Wednesday, July 13, 2011

HondaJet production nears

GREENSBORO — The recently completed production plant at Honda Aircraft Co. sits empty except for several yellow holding carts and some blue work desks.

Before long, this 6-acre-plus building — one part of a $100 million investment — will teem with activity as several hundred workers begin building the company’s $4.5 million HondaJet.

Honda officials said the company should begin delivering the light business jets in the later half of next year, right after it secures Federal Aviation Administration certification.

“Mass production will start early next year,” Michimasa Fujino, Honda Aircraft’s president and chief executive officer, said after a tour of the company’s operation at Piedmont Triad International Airport. “It’s difficult to define when.”

It will require another 250 to 300 employees, boosting the company’s workforce on Ballinger Road to nearly 1,000.

“It changes every day,” Fujino said of the employment level, which now totals 650.

Still, they perfectly match the high-tech manufacturing jobs that local economic development officials want to attract to the area as it moves from more traditional manufacturing associated with textiles, tobacco and furniture.

“This is exactly the outcome we hoped for when we landed the Honda project here,” said Dan Lynch, president of the Greensboro Economic Development Alliance. “The project continues to grow. These are the types of jobs we have been talking about creating.”

After Tuesday’s tour, Fujino hinted that the company would not stop with HondaJet but refused to say what might follow or when.

“It’s too early to tell,” the 50-year-old engineer said. “Honda cannot sustain business by one model. Aerospace has to grow.”

That’s clear from a rare, behind-the-scenes look at Honda Aircraft.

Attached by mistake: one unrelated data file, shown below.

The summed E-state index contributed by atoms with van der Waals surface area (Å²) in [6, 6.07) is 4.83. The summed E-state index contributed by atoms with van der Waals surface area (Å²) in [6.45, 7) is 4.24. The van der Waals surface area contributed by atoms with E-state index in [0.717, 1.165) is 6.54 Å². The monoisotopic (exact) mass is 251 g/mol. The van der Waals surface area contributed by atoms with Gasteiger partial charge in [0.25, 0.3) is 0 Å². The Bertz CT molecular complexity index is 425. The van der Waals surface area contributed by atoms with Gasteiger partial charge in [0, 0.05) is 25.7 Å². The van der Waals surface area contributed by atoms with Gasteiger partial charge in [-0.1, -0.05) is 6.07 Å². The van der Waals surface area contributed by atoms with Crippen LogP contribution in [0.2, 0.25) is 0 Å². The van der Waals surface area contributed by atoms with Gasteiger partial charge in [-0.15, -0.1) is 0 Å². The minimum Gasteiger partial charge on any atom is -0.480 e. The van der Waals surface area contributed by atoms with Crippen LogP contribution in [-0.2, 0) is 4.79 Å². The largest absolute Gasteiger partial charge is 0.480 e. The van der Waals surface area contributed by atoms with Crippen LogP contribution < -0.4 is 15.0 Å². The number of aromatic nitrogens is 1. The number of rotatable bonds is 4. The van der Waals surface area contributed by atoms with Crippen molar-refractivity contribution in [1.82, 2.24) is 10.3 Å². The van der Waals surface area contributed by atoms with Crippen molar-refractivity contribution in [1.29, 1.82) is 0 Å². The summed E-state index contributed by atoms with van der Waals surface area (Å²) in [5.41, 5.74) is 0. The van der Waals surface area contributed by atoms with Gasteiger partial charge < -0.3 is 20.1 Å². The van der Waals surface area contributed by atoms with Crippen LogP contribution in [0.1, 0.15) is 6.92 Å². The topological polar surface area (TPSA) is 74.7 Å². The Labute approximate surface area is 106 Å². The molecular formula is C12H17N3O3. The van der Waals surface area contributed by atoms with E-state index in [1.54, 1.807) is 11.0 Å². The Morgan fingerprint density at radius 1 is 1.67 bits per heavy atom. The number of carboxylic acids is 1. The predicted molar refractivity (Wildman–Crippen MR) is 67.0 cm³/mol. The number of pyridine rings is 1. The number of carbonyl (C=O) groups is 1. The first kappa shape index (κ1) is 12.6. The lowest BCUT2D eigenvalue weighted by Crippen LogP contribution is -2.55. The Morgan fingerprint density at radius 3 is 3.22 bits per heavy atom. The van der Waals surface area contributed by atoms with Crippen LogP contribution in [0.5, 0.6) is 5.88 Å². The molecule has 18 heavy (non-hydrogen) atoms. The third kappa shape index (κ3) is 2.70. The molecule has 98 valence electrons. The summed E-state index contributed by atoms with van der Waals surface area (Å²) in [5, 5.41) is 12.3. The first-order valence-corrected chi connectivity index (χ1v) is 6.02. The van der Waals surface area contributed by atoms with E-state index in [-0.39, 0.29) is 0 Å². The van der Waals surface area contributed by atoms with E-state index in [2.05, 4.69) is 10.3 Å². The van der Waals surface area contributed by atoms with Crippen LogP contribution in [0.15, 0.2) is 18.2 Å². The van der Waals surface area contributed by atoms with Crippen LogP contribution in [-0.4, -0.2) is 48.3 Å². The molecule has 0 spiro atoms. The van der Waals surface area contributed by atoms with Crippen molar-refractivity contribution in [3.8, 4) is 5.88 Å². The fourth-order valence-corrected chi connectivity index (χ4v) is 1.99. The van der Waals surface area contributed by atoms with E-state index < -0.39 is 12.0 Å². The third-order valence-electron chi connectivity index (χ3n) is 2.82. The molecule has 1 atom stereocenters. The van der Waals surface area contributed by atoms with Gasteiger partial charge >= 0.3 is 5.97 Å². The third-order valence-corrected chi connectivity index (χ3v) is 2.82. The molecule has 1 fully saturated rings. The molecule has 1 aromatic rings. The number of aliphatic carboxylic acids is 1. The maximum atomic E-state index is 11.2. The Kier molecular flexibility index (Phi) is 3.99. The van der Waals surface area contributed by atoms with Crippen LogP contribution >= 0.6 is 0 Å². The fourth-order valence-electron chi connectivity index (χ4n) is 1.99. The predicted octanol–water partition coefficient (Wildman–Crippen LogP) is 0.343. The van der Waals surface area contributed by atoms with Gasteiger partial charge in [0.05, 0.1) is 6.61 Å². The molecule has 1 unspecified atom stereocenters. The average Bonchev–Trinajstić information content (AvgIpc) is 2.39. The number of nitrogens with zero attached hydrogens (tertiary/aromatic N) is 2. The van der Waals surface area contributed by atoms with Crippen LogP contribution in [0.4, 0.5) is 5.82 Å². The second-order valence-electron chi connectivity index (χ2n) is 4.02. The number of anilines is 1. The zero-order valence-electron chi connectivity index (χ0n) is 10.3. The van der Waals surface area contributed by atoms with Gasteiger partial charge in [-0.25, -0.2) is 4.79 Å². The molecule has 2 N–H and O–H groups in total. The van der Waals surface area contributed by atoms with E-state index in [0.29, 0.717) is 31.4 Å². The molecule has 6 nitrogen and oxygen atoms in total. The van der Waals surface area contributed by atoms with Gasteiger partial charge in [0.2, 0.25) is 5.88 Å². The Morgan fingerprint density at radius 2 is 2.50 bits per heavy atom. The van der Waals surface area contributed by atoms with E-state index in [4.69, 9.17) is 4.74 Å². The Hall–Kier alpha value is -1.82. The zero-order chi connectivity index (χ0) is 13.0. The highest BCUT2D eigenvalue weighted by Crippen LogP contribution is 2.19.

On Tuesday, the company invited more than 40 business and aviation reporters from the U.S., Europe and Mexico to see the state-of-the art business.

“Generally speaking,” Fujino said, “Honda does not show its facilities.”

Visitors toured the company’s delivery room, where customers from around the world will pick up their jets; various testing areas; the design studio; and the telemetry room, where engineers follow the plane’s test flights.

In late December, they monitored the maiden flight of the first production-quality HondaJet.
The company made a production of the event, bringing in film crews in a chase plane and a helicopter to record the flight. Company employees stood in the cold to watch it all and cheer the pilots as they returned from the successful flight.

“It was right before Christmas,” said Stephen Keeney, the company’s senior manager of corporate affairs. “It was the best Christmas present any of us could have had.”
The flight proved that Honda could design, build and prepare a jet for FAA testing.

Tuesday’s visitors saw a video of the event, which Fujino called “a big milestone.”

The day’s activities gave officials a chance to use the airplane for show-and-tell.

Al Lawless, chief flight test engineer, talked about how easily the plane could hit 420 knots.

“We had a little extra,” Lawless said of the speed test. “Our airplane is a rocket.”

Warren Gould, chief test pilot and manager of flight operations, talked about how well the jet handled.

“We really believe the airplane is going to be a pilot favorite,” Gould said. “We have a lot of the best parts of a lot of airplanes.”

By the time the tour reached Jim Hranica, an official in the production building, he didn’t have much to show.

“We don’t have too much going on right now,” Hranica said. “We’re getting this area set up for production.”


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